Please, click here to read this article in pdf format: january-17-2011 After almost a month, the most part of which we spent traveling in Argentina, we resume our publication with the first letter of 2011. A few weeks into the year and we don’t see but the continuation of themes we singled out at the [...]
Please, click here to read this article in pdf format: january-17-2011
After almost a month, the most part of which we spent traveling in Argentina, we resume our publication with the first letter of 2011. A few weeks into the year and we don’t see but the continuation of themes we singled out at the end of 2010.
More than a month ago, on December 14th, we wrote that: “…given the latest increase in yields, as of last week, we have in our personal portfolio moved a bit away from commodities, in favour of US stocks. Do we think that the rally in commodities is overdone? No, we simply think that (and specially in the case of gold) the macro situation, which includes the unstable inflation picture out of China, points towards a bit of caution in owning gold, which may underperform relative to US stocks. However, as the fiscal view in the US deteriorates in 2011, we believe that the rise in yields that began post QE2 announcement will crystallize into a more clearer run against the sovereign and its currency. That will be the time when we will add to gold aggressively. But that time lies in the future…”. In hindsight, we were right to shift away from gold into US stocks (long 2x Nasdaq, more specifically) and in early January, we decided to further reduce our position in gold (do less of that which doesn’t work, to do more of that which does!).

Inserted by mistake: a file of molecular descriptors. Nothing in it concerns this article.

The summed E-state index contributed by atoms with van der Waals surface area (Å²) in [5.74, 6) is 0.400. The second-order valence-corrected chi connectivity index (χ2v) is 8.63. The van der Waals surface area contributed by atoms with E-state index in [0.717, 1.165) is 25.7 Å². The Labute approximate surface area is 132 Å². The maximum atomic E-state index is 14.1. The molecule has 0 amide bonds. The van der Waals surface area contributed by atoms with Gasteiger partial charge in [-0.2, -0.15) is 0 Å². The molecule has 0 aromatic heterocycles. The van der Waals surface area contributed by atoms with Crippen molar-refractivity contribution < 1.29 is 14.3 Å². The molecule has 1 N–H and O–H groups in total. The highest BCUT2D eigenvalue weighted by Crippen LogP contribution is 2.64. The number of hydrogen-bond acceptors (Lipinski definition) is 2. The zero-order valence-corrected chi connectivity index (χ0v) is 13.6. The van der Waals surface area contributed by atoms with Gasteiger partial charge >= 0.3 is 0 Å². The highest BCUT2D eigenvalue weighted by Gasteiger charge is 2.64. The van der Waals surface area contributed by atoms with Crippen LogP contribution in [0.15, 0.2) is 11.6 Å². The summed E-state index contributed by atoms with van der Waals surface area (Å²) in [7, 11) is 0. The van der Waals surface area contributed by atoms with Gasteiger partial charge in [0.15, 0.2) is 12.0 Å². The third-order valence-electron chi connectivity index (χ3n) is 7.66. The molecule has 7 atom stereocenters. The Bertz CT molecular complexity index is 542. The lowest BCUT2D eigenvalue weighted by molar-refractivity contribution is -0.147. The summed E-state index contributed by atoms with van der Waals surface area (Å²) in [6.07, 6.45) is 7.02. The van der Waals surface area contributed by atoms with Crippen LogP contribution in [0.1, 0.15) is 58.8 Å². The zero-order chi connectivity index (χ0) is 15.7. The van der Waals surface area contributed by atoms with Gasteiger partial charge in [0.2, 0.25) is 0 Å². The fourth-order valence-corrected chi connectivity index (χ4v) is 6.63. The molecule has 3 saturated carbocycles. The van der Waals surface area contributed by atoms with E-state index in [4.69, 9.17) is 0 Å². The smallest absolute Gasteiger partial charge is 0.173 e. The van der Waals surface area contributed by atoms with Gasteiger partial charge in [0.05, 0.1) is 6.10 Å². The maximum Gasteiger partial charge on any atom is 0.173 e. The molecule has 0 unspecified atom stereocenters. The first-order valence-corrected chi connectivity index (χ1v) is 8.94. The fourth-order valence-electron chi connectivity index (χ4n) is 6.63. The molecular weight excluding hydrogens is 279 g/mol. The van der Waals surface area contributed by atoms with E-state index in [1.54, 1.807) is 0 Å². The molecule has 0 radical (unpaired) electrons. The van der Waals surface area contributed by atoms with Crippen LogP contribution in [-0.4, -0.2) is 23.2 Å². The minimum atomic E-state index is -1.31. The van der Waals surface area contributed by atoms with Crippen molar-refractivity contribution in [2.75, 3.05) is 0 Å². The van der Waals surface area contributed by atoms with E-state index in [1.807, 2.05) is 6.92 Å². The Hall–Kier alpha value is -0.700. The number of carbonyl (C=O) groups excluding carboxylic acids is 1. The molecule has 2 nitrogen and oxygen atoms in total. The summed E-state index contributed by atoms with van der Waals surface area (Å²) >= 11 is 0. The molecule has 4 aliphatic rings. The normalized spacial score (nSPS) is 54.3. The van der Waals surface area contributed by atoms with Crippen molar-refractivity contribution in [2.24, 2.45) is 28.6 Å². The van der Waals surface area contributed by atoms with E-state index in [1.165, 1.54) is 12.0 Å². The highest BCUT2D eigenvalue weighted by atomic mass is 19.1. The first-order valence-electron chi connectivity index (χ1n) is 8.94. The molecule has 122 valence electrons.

To the risk of sounding like a broken record, we will repeat the 2010 themes that we think will further develop this year:
-Further consolidation of the European Union:
In 2010, we were the first to openly say that the EU’s problem was of an institutional nature (see: “An institutional perspective on the Euro”, February 10th, 2010). While everyone discussed Greece’s weakness in terms of solvency, we challenged the mainstream view with our perspective. Nowadays, everyone on the street is discussing the federalization of Europe.
On this point too, on November 24th, we changed our view. Until then, we had thought that Germany’s leadership would not be able to stand fully behind the EU. But on the 23rd, we had happened to read a Bloomberg report that had taken Ms. Merkel out of context. Ms. Merkel had been reported saying that the situation (i.e. of EU) was “extraordinarily serious” and the market began to sell the Euro, in full herd-like behaviour. As we happen to speak German and were surprised by the herd reaction, we went to the source (video link below) and concluded that for an unknown reason, Ms. Merkel’s speech had been fully misinterpreted. That was when we changed our view on the Euro, from bearish to neutral, for it became clear to us then, that Germany would move the EU in full force away from dissolution towards a proto-federal framework. We offer here again the speech (summarized) that changed our view: Click here